Well, artistic formalism is exactly what we're about--for a good number of reasons, most of which are political/philosophical which is why someone has to sign on to be Mundane. I'll elaborate on the blog later this weekend. I've got to go visit family for the weekend. The following page on the site probably answers some of your questions (we even critiqued ourselves long before we showed the manifesto outside the group):


http://www.mundanesf.com/default.asp?id=11&mnu=11

A teaser:

"Why does Hawking refer to the classics of SF as 'space westerns?' How did the nom de plume of fiction about science come to mean fiction not about science? Who hasn't heard reporters question a scientist if such-and-such theory were real or science fiction? "

The site indirectly answers some of the points Charles Stross raised, i.e. at what date is Mundane SF null and void. If you grab the philosophy first, then you can see how we're less interested predicting the future than getting people to face some of the difficult aspects of our future (Earth, for instance, will probably be affected by global warming 500+ years from now, depending upon who's figuring the climate system). At the same time, we want people to get excited about what science and technology are already projected to do rather make wild guesses about time travel.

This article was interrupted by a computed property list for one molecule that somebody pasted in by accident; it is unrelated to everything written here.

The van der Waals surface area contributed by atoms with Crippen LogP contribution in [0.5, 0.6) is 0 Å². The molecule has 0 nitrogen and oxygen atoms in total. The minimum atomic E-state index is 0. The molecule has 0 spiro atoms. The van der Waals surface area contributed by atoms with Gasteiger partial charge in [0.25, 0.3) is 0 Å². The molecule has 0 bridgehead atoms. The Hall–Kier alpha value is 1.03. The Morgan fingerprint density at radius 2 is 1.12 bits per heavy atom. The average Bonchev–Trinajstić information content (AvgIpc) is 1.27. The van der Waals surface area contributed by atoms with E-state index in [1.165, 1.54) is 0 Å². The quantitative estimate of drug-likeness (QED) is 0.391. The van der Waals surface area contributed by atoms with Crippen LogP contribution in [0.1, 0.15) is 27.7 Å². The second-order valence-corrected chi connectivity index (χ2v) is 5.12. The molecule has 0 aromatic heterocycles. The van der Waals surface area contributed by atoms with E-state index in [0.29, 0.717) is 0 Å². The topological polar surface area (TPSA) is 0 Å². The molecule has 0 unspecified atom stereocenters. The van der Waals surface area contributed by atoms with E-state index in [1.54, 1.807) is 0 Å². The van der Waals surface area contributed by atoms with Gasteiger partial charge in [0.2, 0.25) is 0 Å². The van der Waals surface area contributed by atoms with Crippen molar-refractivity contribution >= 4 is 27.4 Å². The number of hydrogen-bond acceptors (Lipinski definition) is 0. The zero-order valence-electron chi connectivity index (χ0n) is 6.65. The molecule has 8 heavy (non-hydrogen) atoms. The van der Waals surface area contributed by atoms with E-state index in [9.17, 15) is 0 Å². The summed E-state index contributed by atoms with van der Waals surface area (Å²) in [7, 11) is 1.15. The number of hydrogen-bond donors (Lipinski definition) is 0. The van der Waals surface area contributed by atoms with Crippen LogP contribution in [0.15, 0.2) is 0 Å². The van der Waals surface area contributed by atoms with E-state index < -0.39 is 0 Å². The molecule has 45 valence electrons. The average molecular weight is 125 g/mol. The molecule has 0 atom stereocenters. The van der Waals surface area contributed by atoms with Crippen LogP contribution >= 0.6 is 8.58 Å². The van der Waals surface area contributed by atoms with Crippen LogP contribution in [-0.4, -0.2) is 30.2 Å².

If you look at our manifesto, you'll see we've left a clause open to write whatever speculative fiction we want, but then it won't be Mundane. Again, the key point is the philosophy of why we're rejecting the tropes. Of course, some are free not to want to read or write any other kind of SF. Lots more wiggle room.

Take care.

#19 ::: michelle db ::: (view all by) ::: May 27, 2005, 07:46 PM:

Hmm. Many commonplace technologies today-- in vitro fertilization, circuit board design and manufacture, intercontinental communications-- were all implausible as little as a few hundred years ago. Many ideas and discoveries had to combine in new and unexpected ways to make these things possible. Who's to say what new discoveries and ideas are lurking around, waiting to turn our understanding on its head, transforming themselves from implausible to commonplace in the next few hundred years?

Besides, what's wrong with a little wish fulfillment? This is supposed to be fun.